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  8.  74
    Andrew F. Smith, A Critique of the Moral Defense of Vegetarianism. Reviewed By.Patrick Clipsham - 2016 - Philosophy in Review 36 (4):179-181.
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  9.  40
    Comparing Policies on Conscientious Refusals: A Feminist Perspective.Patrick Clipsham - 2013 - International Journal of Feminist Approaches to Bioethics 6 (1):159-165.
    Given numerous ethical concerns with conscientious refusals by healthcare professionals, there is a need for detailed policies outlining the permissibility of conscientious refusals. I suggest that the Canadian Medical Association (CMA) and American Medical Association (AMA) policies are inadequate and that these associations have good reason to endorse more restrictive, more detailed policies regarding conscientious refusals, much like those endorsed by nursing associations.Health-care professionals sometimes refuse to participate in the administration of legal interventions because the administration of these interventions conflicts (...)
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  10.  18
    Comparing Policies on Conscientious Refusals: A Feminist Perspective.Patrick Clipsham - 2013 - International Journal of Feminist Approaches to Bioethics 6 (1):159-165.
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  11.  63
    In Defense of Anti‐Archimedean Moral Realism: A Response to Recent Critics.Patrick Clipsham - 2013 - Metaphilosophy 44 (4):470-484.
    Ronald Dworkin famously argued that many putatively nonmoral metaethical theories can only be understood as being internal to the moral domain. If correct, this position, referred to as anti-archimedeanism, has profound implications for the methodology of metaethics. This is particularly true for skeptical metaethical theories. This article defends a version of anti-archimedeanism that is true to the spirit rather than the letter of Dworkin's original thesis from several recent objections. First, it addresses Kenneth Ehrenberg's recent attempt to demonstrate how certain (...)
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  12.  12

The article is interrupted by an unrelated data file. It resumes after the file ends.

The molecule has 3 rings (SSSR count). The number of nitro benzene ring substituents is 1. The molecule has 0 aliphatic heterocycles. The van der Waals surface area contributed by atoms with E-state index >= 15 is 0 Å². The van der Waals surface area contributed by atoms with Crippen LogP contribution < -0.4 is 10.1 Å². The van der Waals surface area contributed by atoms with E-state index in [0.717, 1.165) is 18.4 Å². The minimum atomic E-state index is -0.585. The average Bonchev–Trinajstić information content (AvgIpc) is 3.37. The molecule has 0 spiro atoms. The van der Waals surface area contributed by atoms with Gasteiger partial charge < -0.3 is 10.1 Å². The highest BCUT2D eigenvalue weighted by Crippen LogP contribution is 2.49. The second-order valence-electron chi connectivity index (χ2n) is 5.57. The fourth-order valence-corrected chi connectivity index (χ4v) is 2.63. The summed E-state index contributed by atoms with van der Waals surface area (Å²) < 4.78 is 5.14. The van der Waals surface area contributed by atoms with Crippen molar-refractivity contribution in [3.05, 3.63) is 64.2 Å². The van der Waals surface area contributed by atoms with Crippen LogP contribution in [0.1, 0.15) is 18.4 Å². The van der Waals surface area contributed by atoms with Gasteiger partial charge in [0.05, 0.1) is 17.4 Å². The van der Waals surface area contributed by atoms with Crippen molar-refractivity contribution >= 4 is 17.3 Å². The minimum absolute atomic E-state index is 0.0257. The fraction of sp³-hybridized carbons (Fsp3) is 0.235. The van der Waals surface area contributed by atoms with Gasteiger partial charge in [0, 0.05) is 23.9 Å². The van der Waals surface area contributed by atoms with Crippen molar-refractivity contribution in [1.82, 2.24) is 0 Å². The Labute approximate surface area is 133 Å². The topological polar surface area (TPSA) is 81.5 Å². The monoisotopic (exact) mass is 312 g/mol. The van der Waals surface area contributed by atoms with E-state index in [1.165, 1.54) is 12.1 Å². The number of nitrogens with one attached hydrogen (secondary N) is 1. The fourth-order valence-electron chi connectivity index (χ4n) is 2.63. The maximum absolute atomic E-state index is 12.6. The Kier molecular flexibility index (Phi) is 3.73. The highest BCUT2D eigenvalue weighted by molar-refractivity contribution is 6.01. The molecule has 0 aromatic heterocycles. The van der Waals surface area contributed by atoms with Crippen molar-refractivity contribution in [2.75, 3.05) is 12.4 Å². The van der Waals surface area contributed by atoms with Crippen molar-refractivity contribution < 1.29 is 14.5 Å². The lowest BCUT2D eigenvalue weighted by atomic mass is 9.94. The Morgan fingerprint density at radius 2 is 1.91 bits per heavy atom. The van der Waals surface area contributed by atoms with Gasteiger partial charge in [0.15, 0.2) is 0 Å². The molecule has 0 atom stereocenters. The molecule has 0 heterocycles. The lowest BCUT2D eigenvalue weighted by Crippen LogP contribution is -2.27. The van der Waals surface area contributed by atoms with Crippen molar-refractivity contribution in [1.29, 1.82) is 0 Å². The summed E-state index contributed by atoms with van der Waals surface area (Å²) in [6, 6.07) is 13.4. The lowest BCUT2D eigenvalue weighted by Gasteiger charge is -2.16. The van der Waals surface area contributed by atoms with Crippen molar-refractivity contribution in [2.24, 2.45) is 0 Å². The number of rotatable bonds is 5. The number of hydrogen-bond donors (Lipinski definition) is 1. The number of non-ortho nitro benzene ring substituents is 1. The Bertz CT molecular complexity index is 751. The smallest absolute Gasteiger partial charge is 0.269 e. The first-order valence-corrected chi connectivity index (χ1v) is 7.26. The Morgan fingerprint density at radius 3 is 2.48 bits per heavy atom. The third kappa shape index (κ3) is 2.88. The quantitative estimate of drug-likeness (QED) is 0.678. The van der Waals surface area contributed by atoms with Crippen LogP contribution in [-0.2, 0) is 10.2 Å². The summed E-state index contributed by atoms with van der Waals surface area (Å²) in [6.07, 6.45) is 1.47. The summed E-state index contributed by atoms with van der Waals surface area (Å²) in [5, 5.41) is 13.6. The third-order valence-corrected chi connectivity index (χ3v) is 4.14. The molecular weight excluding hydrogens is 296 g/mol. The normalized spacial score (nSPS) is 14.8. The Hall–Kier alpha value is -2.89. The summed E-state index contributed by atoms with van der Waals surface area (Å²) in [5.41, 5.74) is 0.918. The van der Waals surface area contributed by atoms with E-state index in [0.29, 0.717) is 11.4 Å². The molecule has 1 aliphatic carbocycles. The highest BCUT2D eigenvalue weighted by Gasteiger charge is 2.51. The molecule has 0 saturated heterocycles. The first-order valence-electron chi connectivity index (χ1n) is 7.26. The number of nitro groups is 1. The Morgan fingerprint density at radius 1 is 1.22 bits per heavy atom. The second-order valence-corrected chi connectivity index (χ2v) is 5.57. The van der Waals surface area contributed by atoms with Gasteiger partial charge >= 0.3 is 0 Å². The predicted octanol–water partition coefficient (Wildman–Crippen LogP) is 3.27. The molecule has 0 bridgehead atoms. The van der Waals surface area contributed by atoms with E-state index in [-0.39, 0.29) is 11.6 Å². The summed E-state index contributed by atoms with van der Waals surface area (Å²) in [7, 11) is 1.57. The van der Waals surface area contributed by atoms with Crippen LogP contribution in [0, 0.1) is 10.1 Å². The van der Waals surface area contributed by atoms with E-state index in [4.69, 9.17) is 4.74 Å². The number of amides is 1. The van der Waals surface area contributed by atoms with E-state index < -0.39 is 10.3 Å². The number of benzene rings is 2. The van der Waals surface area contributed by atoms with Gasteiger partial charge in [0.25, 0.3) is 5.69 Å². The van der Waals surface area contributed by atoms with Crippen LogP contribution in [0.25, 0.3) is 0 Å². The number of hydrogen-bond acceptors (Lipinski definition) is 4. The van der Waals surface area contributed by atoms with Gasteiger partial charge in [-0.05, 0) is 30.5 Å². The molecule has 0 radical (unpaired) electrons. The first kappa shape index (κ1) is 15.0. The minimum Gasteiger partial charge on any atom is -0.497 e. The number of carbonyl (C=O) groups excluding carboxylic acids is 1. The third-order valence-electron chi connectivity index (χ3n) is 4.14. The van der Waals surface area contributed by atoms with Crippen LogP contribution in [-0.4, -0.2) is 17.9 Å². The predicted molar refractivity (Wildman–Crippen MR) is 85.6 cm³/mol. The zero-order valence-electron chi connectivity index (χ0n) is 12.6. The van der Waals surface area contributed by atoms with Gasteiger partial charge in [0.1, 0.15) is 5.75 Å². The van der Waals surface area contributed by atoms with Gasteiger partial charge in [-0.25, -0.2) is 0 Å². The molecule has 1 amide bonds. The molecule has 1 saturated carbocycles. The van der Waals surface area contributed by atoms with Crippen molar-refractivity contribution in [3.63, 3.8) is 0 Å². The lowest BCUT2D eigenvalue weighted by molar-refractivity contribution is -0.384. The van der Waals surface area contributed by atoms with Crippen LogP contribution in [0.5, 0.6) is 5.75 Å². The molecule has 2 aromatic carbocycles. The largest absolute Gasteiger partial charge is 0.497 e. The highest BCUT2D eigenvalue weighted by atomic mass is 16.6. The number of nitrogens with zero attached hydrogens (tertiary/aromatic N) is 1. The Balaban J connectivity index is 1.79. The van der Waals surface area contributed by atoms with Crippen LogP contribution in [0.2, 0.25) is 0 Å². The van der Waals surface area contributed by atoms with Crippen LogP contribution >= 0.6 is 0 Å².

Jeremy R. Garrett, Ed. , The Ethics of Animal Research: Exploring the Controversy . Reviewed By.Patrick Clipsham - 2015 - Philosophy in Review 35 (2):67-69.
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  13.  24
    Moral Fictionalism and Moral Reasons.Patrick Clipsham - unknown
    One major problem with moral discourse is that we tend treat moral utterances as if they represent propositions. But complex metaphysical problems arise when we try to describe the nature of the moral facts that correspond to these propositions. If moral facts do not exist, how can moralizers justify engagement in moral practice? One possibility is abolitionism; abandoning morality and growing out of our old habits. Another option that has been suggested is that morality be preserved as a useful fiction. (...)
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  14.  8
    The Limits of Self-Effacement: A Reply to Wittwer.Patrick Clipsham - forthcoming - Philosophical Studies:1-20.
    This article is concerned with the interconnection between three arguments: the Moral Explanatory Dispensability Argument, the Epistemic Explanatory Dispensability Argument, and the Companions in Guilt Argument. Silvan Wittwer has recently argued that the Epistemic EDA is self-effacing, whereas the Moral EDA is not. This difference between them is then leveraged by Wittwer to establish that there is a significant disparity between these arguments and that this disparity undermines attempts to use the CGA as a means of refuting the Moral EDA. (...)
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  15.  15
    Using Small-Group Discussion Activities to Create a More Inclusive Classroom.Patrick Clipsham - 2017 - American Association of Philosophy Teachers Studies in Pedagogy 3:109-128.
    This paper is meant to engage with philosophy teachers who are interested in creating a more inclusive environment by using small group discussion exercises. I begin this paper by describing the connections between the inclusive classroom and the collaborative classroom. I then articulate two learning goals that group discussion exercises can help students accomplish and define these learning goals as philosophical discovery and philosophical creation. Finally, I discuss a number of activities that encourage students to accomplish these learning goals in (...)
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  16.  22
    Zoopolis: A Political Theory of Animal RightsZoopolis: A Political Theory of Animal Rights, by Sue Donaldson and Will Kymlicka. New York: Oxford University Press, 2011.David Speetzen & Patrick Clipsham - 2014 - International Journal of Feminist Approaches to Bioethics 7 (2):261-266.